Why do you play?

by Liz Sweeney
 

Billy Jean King says that when she begins coaching someone, the first question she asks is, ‘Why do you play tennis?”. This question got me thinking when I read a recent article on Courtgirl Magazine that lists common rules by which we sternly play women’s doubles and in the end declares “The rules are a tool not a weapon!”

So, why are we out there on the court? Is it to win at any cost or to prove something? Do we feel the weight of the world on our shoulders as we go out to battle — racquet slung over our shoulders, a canteen of water in our hands, ‘enemy’ stats swirling in our heads? I am guilty as charged on all fronts! There is something about the competitive atmosphere that draws us in, narrows our eyes and in some cases, brings out the very worst in us!

“I think you have 11% trim on that skirt — that will be 1 point for our team!”

“I think I heard a beep — is your phone on?”

“Don’t tell our opponent that was a great shot — that will make her feel good!”

After 20 years of playing in this amazing Women’s Fairfield County Tennis League — I have said or at least thought all of the above. But, I have also witnessed incredibly gracious players and tremendous sportsmanship that has inspired me to pay it forward. This week’s match against two very lovely (and very tall) Swedes was an exceptionally gracious match. Helena and Charlotte demonstrated such a love for the game and for everyone to do her best out there. And as they called poaches in their native tongue, I even learned a little Swedish along the way.

I think the answer to “why are we playing tennis” evolves over the years for each person. For me, when I first started in the league I was newly married and looking to make friendships — friendships that have carried me through really great times and very difficult ones.

But somehow along the way I turned this blessing of a break into a battlefield. It became a place to prove something to somebody — I am not sure who.

Then there were the early childhood years. What a gift it was to get the exercise and focus on something other than the next feeding or finding that missing LEGO piece as my son built his umpteenth Star Wars fighter jet. But somehow along the way I turned this blessing of a break into a battlefield. It became a place to prove something to somebody — I am not sure who. At that time in my life, I had gone from being competent and confident Liz Sweeney in the work place to being an exhausted and unsure mother of Tom, Ryan and Daniel — and somehow I had felt a loss of my own identity.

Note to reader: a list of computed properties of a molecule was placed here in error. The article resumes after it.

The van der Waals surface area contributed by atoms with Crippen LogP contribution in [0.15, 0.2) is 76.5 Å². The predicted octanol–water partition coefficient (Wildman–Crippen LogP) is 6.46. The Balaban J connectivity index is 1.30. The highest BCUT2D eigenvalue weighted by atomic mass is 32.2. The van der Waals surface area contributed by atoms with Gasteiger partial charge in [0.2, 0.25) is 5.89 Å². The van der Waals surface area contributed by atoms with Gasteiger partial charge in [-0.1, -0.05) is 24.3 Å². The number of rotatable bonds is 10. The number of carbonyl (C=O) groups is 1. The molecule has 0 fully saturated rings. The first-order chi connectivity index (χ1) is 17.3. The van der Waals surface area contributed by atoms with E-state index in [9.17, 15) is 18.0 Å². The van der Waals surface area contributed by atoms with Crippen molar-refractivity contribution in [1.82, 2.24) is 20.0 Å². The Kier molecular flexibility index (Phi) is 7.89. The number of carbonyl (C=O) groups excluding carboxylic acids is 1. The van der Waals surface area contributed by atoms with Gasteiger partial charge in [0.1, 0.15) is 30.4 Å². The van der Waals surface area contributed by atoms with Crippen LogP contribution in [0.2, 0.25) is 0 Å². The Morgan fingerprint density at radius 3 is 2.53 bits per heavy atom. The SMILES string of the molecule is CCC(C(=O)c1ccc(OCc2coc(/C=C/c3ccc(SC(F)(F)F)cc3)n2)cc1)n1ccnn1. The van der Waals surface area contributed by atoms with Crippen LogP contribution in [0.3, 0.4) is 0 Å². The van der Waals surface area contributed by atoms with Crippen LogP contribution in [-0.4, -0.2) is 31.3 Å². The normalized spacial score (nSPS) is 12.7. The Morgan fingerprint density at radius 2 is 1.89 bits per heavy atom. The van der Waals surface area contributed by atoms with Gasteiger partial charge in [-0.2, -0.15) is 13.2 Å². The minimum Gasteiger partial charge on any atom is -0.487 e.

I had gone from being competent and confident Liz Sweeney in the work place to being an exhausted and unsure mother of Tom, Ryan and Daniel — and somehow I had felt a loss of my own identity.

I placed so much importance each week on the team line up — sitting by the phone (that’s how long I have been doing this!) — or by the computer, waiting for the line up. I would feel crushed if I wasn’t “in” that week. If I did get the nod to play, I went out on to the battlefield needing to prove something, needing to define who I was, and this created tremendous tension. And the rules would become a weapon. “You were 10 minutes late…too bad the traffic was bad…that’s a game for us!” This was even when my partner and I were in no rush to get off of the court and had nothing pressing after the match.

I have learned that old dog-new trick thing again! I can be taught! I am a work in progress and not a finished product.

As those early childhood years have turned into teenage years (with their own sets of interesting challenges!) what was once the battlefield of self-definition has returned to being a blessing. I have learned that old dog-new trick thing again! I can be taught! I am a work in progress and not a finished product. Without the need to prove something, the letting go can happen. Thank God that He is not finished with me yet!

Now, I wonder when that line up will come out ….

Grace & peace,
Liz Sweeney